Home News COVID-19 Outbreaks, Vitamin D May Aid Prevention

COVID-19 Outbreaks, Vitamin D May Aid Prevention


VITAMIN D plays an essential role in the body so becoming deficient in the nutrient can cause a number of concerning symptoms, the most widely understood being bone problems. Research also suggests a lack of the vitamin could leave you more exposed to a new threat – coronavirus.

The coronavirus, a new strain of virus that broke out in the Wuhan province of China back in December, has caused worldwide fatalities and paralysed industries in its wake.

Detailed investigations of the coronavirus have revealed that it is a respiratory infection so produces signs similar to the common cold or flu.

Why is this relevant to a vitamin D deficiency?

Several large observational studies have shown a link between a deficiency and respiratory tract infections like colds, bronchitis and pneumonia.

This is because one of vitamin D's primary roles is keeping your immune system strong so you're able to fight off viruses and bacteria that cause illness.

Research shows that it directly interacts with the cells that are responsible for fighting infection.

It is therefore reasonable to infer that having a vitamin D deficiency could heighten your risk of catching the coronavirus.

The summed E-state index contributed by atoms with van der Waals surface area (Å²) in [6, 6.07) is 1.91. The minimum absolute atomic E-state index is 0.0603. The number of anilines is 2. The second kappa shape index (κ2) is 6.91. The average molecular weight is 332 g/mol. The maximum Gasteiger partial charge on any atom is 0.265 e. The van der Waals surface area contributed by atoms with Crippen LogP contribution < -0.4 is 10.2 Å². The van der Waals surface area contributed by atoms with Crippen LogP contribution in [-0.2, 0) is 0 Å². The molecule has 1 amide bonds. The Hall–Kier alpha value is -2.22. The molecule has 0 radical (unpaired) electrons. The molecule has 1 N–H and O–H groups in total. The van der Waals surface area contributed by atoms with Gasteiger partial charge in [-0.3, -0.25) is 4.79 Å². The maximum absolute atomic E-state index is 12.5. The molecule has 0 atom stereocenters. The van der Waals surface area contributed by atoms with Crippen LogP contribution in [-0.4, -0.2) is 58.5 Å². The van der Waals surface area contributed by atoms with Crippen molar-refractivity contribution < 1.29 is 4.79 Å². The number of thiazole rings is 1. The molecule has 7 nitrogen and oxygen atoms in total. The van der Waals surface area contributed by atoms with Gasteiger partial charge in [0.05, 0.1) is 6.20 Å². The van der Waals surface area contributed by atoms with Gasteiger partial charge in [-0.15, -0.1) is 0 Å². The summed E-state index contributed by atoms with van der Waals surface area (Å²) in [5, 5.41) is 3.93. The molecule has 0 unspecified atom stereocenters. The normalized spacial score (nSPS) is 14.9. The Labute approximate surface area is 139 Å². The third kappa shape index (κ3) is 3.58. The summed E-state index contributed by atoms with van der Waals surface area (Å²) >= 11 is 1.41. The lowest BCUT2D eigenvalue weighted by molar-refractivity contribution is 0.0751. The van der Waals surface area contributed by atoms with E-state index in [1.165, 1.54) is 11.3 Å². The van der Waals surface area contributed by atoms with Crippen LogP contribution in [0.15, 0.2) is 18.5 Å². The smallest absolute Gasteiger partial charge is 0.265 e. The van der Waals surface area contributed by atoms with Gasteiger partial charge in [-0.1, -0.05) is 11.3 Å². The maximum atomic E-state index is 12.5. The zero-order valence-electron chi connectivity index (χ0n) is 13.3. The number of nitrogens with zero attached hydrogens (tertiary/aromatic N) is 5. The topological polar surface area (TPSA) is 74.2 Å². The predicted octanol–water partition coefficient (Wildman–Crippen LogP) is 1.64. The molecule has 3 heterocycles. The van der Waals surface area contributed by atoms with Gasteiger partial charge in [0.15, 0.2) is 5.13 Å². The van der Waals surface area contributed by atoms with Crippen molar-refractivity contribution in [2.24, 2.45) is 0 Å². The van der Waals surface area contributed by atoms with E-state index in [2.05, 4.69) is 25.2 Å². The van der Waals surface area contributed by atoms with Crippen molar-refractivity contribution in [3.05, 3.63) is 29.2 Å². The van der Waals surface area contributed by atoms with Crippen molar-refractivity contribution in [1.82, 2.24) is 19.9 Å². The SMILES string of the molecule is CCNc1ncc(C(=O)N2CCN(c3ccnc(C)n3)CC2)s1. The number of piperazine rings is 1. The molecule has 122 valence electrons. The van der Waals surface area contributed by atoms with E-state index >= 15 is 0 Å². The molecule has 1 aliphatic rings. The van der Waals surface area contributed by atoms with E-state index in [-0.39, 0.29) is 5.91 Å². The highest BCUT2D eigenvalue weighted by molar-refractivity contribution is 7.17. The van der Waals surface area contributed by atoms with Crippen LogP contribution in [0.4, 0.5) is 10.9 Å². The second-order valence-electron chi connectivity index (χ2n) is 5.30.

A similar logic suggests increasing your dosage of vitamin D may offer protection against the deadly virus.

In one study in people with the chronic lung disorder COPD, only those who were severely deficient in vitamin D experienced a significant benefit after taking a high-dose supplement for one year.

Who is at risk of a vitamin D deficiency?

Some people won't get enough vitamin D from sunlight because they have very little or no sunshine exposure.

According to the Department of Health, you are at an increased risk if you:

  • Aren't often outdoors – for example, if you're frail or housebound
  • Are in an institution like a care home
  • Usually wear clothes that cover up most of your skin when outdoors

If you have dark skin – for example you have an African, African-Caribbean or south Asian background – you may also not get enough vitamin D from sunlight, explains the health body